According to Leeds Parks and Countryside Service, Giant Hogweed was introduced into the UK in the 19th century from the Caucasus Mountains and Central Asia as an ornamental plant.
Highly-invasive, it spreads by distributing seeds.
Contact with giant hogweed must be avoided as the sap is phototoxic, causing serious skin burns under sunlight that can reoccur for many years.
Now, WhatShed has produced a live interactive map to track the spread of the plant.It shows Leeds Liverpool Canal and the River Aire as particular problem areas - specifically around Whitehall Road.
Leeds resident Steph recently spotted the plant in the city.
Sharing the photo with the YEP, she said: "It's between Rodley and Kirkstall.
"Close by to the Fallwood Marina!"
Hyde Park Source also recently shared photographs of their efforts to contain the plant in the area.
Giant Hogweed facts
It is a close relative to cow parsley.
It has thick, bristly, reddish-purple stems and can reach over 3m (10ft) in height.
The flowers are white in a flat-topped clusters that can be as large as 60cm (2ft) across.
Giant Hogweed was originally brought to Britain from Central Asia in 1893.
It commonly grows on riverbanks and wasteland.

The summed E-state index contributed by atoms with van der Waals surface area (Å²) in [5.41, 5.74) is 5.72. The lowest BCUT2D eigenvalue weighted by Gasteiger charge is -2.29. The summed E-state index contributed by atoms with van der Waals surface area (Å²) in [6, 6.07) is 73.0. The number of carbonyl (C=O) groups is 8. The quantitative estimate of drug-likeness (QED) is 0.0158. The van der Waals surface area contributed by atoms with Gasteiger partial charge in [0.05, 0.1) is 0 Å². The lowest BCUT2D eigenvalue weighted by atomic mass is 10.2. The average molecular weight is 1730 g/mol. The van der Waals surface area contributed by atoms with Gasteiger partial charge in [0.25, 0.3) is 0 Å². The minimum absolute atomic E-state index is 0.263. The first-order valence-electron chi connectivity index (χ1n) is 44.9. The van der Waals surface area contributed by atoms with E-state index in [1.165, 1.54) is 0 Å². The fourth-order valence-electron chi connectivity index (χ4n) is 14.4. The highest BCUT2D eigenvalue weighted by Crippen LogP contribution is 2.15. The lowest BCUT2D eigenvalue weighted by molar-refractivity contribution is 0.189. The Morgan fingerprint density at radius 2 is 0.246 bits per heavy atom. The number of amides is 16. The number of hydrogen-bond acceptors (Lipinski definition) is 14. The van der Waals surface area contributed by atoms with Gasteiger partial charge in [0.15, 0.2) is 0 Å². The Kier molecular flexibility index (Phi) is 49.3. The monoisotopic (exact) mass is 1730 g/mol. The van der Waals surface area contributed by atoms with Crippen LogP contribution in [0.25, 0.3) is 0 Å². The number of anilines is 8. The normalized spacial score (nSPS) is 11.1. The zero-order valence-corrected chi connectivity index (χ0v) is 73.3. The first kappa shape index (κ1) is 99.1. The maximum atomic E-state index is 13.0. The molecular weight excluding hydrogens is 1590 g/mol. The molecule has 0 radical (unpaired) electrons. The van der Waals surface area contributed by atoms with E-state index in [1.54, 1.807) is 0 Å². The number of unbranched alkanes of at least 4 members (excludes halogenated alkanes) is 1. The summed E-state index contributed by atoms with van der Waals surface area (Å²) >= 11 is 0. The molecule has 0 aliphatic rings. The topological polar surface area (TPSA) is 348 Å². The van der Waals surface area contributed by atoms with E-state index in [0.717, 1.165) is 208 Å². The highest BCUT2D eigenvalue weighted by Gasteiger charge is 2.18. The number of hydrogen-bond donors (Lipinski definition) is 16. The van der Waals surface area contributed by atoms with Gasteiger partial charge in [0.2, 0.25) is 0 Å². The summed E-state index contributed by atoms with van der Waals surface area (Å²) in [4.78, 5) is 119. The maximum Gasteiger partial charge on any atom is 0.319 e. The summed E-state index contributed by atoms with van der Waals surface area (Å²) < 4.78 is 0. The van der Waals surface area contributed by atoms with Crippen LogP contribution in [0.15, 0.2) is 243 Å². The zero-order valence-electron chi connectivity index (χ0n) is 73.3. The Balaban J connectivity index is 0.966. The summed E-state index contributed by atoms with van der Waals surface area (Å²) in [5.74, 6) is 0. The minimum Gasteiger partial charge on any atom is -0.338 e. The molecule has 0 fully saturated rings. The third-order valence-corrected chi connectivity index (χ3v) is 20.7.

Its leaves, stems, roots, flowers and seeds contain toxic components which can be transferred by contact and make exposed skin extremely sensitive to sunlight.
What should I do if I touch it?
After coming into contact with the plant, the burns can last for several months and the skin can remain sensitive to light for many years.
The NHS advises: “If the sap of the Giant Hogweed comes into contact with your skin, it can cause severe, painful burns and make your skin sensitive to strong sunlight.
“If you touch a Giant Hogweed, cover the affected area, and wash it with soap and water.
“The blisters heal very slowly and can develop into phytophotodermatitis, a type of skin rash which flares up in sunlight. If you feel unwell after contact with Giant Hogweed, speak to your doctor.”